UPDATE: 5 P.M.
Honolulu police have confirmed that a second set of human remains was located at the site of 3015 Hibiscus Drive this afternoon.
Honolulu police have confirmed human remains were found this morning at the site of 3015 Hibiscus Drive two days after the fatal shooting of two police officers and a massive neighborhood conflagration.
A Honolulu Police Department spokeswoman said the remains were taken by the Honolulu Medical Examiner’s office for identification. “There is no gender determination or further information available at this time,” she said.
At least one set of remains was found, Honolulu Police Chief Susan Ballard told reporters earlier today.
“We have located some remains in the rubble,” Ballard said. “We’re going to continue searching, but obviously we really don’t know until identifications are made because it is only bones.”
“From my understanding the rubble is close to a foot deep, so to sift through all of that monumental task for the officers as well as for the firefighters,” Ballard said.
Just after 1:20 p.m., authorities began bringing the remains out of the Hibiscus Drive home. The remains were in one blue body bag and were taken away in a Medical Examiner’s car.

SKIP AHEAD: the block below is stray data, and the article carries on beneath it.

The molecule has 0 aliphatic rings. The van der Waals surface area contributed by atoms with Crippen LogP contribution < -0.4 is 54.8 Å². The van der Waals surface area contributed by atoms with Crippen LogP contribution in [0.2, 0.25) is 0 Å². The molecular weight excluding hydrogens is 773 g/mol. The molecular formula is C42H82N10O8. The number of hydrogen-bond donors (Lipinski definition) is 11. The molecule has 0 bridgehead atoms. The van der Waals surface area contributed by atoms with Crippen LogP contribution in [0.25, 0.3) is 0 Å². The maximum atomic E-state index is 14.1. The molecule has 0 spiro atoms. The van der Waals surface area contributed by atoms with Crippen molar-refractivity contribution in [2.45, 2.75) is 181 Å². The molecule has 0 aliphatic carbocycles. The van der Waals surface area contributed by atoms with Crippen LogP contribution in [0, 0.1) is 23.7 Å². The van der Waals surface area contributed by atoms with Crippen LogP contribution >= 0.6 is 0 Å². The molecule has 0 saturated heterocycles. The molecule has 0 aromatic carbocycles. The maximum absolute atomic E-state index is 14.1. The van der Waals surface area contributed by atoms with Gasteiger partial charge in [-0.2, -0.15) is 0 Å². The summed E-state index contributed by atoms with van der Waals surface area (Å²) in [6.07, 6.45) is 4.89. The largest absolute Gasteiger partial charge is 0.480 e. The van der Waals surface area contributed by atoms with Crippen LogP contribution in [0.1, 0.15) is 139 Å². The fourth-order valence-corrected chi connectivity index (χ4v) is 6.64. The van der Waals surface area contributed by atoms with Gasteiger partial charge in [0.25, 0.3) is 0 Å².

Two Emergency Medical Services vehicles, including an ambulance, are posted near the Emergency Management Command Center in nearby Kapiolani Park, which continues to smell of smoke. A cadaver dog was at the scene today.
The landlord-tenant dispute exploded at about 9 a.m. Sunday when Hanel allegedly attacked Cain, another tenant and then fatally shot police officers Tiffany Enriquez and Kaulike Kalama, who were responding to a woman’s 911 call for help.
Cain, 77, and Hanel, 69, are believed to have been inside 3015 Hibiscus Drive when the home erupted in flames after the shooting.
Firefighters were prevented from getting to the site because of gunfire or exploding ammunition coming from the burning house. The fire then spread and burned down or damaged about 12 homes in the neighborhood.
Honolulu Star-Advertiser reporters Cassie Ordonio and Allison Schaefers contributed to this report.